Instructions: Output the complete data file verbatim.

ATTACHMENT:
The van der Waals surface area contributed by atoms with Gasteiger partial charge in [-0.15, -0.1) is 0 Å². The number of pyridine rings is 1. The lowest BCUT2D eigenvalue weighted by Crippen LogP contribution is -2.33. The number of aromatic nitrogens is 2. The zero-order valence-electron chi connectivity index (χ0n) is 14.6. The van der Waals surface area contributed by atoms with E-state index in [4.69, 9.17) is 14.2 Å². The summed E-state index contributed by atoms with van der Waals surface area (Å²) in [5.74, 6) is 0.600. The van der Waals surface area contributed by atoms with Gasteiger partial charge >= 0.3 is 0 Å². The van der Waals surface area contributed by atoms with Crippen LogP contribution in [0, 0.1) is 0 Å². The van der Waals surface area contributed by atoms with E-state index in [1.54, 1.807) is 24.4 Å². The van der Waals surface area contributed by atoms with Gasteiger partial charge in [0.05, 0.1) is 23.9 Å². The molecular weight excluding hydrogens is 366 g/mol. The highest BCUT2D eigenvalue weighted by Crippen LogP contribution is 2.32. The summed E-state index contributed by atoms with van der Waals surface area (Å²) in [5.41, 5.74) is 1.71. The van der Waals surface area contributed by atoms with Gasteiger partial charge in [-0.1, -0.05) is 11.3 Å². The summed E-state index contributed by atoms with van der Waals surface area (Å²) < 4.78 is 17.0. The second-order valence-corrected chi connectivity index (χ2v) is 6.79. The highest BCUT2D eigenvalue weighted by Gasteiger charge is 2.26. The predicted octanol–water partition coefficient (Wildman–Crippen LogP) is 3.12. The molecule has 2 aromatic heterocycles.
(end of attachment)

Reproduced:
The van der Waals surface area contributed by atoms with Gasteiger partial charge in [-0.15, -0.1) is 0 Å². The number of pyridine rings is 1. The lowest BCUT2D eigenvalue weighted by Crippen LogP contribution is -2.33. The number of aromatic nitrogens is 2. The zero-order valence-electron chi connectivity index (χ0n) is 14.6. The van der Waals surface area contributed by atoms with E-state index in [4.69, 9.17) is 14.2 Å². The summed E-state index contributed by atoms with van der Waals surface area (Å²) in [5.74, 6) is 0.600. The van der Waals surface area contributed by atoms with Gasteiger partial charge >= 0.3 is 0 Å². The van der Waals surface area contributed by atoms with Crippen LogP contribution in [0, 0.1) is 0 Å². The van der Waals surface area contributed by atoms with E-state index in [1.54, 1.807) is 24.4 Å². The van der Waals surface area contributed by atoms with Gasteiger partial charge in [0.05, 0.1) is 23.9 Å². The molecular weight excluding hydrogens is 366 g/mol. The highest BCUT2D eigenvalue weighted by Crippen LogP contribution is 2.32. The summed E-state index contributed by atoms with van der Waals surface area (Å²) in [5.41, 5.74) is 1.71. The van der Waals surface area contributed by atoms with Gasteiger partial charge in [-0.1, -0.05) is 11.3 Å². The summed E-state index contributed by atoms with van der Waals surface area (Å²) < 4.78 is 17.0. The second-order valence-corrected chi connectivity index (χ2v) is 6.79. The highest BCUT2D eigenvalue weighted by Gasteiger charge is 2.26. The predicted octanol–water partition coefficient (Wildman–Crippen LogP) is 3.12. The molecule has 2 aromatic heterocycles.